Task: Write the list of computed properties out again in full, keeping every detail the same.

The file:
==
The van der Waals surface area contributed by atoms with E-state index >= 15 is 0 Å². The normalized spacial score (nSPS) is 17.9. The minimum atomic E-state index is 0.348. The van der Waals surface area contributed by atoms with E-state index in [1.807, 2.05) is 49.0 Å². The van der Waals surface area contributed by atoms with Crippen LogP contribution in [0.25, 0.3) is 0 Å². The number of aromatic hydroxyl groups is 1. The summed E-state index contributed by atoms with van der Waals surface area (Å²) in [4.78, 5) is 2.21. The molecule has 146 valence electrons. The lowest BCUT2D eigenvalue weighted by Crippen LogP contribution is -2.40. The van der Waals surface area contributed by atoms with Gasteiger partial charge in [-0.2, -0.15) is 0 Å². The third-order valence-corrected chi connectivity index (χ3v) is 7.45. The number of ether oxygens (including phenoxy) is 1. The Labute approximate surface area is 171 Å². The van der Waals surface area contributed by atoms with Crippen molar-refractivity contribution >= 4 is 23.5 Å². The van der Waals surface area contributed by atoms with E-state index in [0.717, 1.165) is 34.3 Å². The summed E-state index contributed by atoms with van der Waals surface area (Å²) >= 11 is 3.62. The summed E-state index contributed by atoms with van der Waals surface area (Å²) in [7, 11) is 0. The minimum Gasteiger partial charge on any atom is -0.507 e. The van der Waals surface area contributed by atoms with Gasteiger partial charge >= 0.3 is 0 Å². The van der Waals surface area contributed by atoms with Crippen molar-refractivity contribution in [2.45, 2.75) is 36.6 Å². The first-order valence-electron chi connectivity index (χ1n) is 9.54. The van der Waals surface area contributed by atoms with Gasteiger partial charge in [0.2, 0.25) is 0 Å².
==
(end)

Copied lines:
The van der Waals surface area contributed by atoms with E-state index >= 15 is 0 Å². The normalized spacial score (nSPS) is 17.9. The minimum atomic E-state index is 0.348. The van der Waals surface area contributed by atoms with E-state index in [1.807, 2.05) is 49.0 Å². The van der Waals surface area contributed by atoms with Crippen LogP contribution in [0.25, 0.3) is 0 Å². The number of aromatic hydroxyl groups is 1. The summed E-state index contributed by atoms with van der Waals surface area (Å²) in [4.78, 5) is 2.21. The molecule has 146 valence electrons. The lowest BCUT2D eigenvalue weighted by Crippen LogP contribution is -2.40. The van der Waals surface area contributed by atoms with Gasteiger partial charge in [-0.2, -0.15) is 0 Å². The third-order valence-corrected chi connectivity index (χ3v) is 7.45. The number of ether oxygens (including phenoxy) is 1. The Labute approximate surface area is 171 Å². The van der Waals surface area contributed by atoms with Crippen molar-refractivity contribution >= 4 is 23.5 Å². The van der Waals surface area contributed by atoms with E-state index in [0.717, 1.165) is 34.3 Å². The summed E-state index contributed by atoms with van der Waals surface area (Å²) >= 11 is 3.62. The summed E-state index contributed by atoms with van der Waals surface area (Å²) in [7, 11) is 0. The minimum Gasteiger partial charge on any atom is -0.507 e. The van der Waals surface area contributed by atoms with Gasteiger partial charge >= 0.3 is 0 Å². The van der Waals surface area contributed by atoms with Crippen molar-refractivity contribution in [2.45, 2.75) is 36.6 Å². The first-order valence-electron chi connectivity index (χ1n) is 9.54. The van der Waals surface area contributed by atoms with Gasteiger partial charge in [0.2, 0.25) is 0 Å².